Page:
The unlikely pollie with a winning hand
Premier Colin Barnett and wife Lyn at Cottesloe Dog Beach with dogs Keiko and Zanna. Picture: Lincoln Baker/The West Australian

He's danced with Gina Rinehart in the basement of an historic Shanghai hotel while a big crowd applauded.

Advance Australia Fair is our national anthem partly because of the work he did as a young statistician in Canberra.

He became deputy leader of the WA Liberal Party when his name was pulled from a hat and even now he dreams of a Kimberley water canal.

Colin Barnett has been a part of WA's political landscape for 23 years, yet the Premier still takes pundits and the public by surprise.

But he offered one observation of himself during an hour-long chat for this Australia Day edition of _The Weekend West _ that was far from astounding.

"I don't think I'm a natural politician in any sense," he mused. "I never thought I was. I don't run around and kiss babies, shake hands and remember everyone's name and send every constituent a birthday card."

Those in more marginal seats than Mr Barnett's beloved Cottesloe could only dream of such sentiment, but his words support a long-standing view about the man who wants your vote on March 9.

He's his own man and that will never change. "I can tell you a little anecdote from a couple of campaigns ago," he said. "I knocked on the door of someone I knew, but not well, and he said, 'Colin, I didn't vote for you or donate to your campaign for you to waste your time knocking on my door. I want you out there running the State'."

Often labelled a gruff and dismissive leader, Mr Barnett was at ease sitting around the meeting table of his new Hale House office across from Parliament House in West Perth.

Leaning back with hands on head, a Cheshire cat grin crept across his wide face when asked how a confirmed republican could name the iconic waterfront development after the Queen.

"It's not called Queen Elizabeth Quay, it is Elizabeth Quay," he riddled, before saying he's not against the monarchy. "The referendum was held and defeated," he said of the 1999 debate. "I don't think you have the debate every year. Another generation in 25 years can revisit the issue."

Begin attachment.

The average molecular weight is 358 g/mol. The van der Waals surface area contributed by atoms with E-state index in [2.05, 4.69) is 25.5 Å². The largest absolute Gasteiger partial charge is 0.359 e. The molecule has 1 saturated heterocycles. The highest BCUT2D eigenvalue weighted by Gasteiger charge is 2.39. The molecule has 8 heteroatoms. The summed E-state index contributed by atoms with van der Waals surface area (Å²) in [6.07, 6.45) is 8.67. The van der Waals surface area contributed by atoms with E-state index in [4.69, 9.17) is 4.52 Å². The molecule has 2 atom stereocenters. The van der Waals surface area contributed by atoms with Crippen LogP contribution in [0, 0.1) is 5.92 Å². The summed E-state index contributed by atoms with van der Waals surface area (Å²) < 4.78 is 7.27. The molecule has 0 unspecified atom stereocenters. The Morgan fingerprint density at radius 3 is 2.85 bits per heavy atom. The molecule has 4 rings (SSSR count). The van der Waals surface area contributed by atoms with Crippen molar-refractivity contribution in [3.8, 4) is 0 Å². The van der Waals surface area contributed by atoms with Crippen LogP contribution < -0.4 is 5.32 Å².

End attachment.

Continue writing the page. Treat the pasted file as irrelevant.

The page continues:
After graduating from university, Mr Barnett landed a job at the Australian Bureau of Statistics in 1974 and was part of the team that polled 60,000 Australians for their view on the best national anthem.

It goes without saying he is passionate about Australia Day.

"I like seeing people flying flags from cars, wrapping themselves in Australia towels or dressing up with Australian flags," he said.

The interview turns to his personality and whether the media has got him all wrong.

"I don't think you've got me all wrong, but I don't think you've necessarily got me right either," he said. "I think people may have stereotyped me as a typical Liberal premier and I don't think I am."

He knows he would never have been Premier if not for Troy Buswell's chair-sniffing and bra-snapping antics in 2008. "I remember it well," Mr Barnett said. "Troy rang and said, 'Colin, I'm going to step down'. I was saying, 'Don't, Troy, you can see this through, mate'. He said, 'No, I've made up my mind'. From that moment on there was a bit of inevitability about it. "

Then Labor premier Alan Carpenter called an election days later and Mr Barnett was suddenly in the race to run the State.

The odds are more in his favour this time around. His view of Labor's chances of success came when asked about WA Nationals leader and Regional Development Minister Brendon Grylls' decision to contest the Labor-held seat of Pilbara.

"I think he'll win the Pilbara," Mr Barnett said.

The last time he was asked that question, he said Mr Grylls should take a cold shower.

The West Australian

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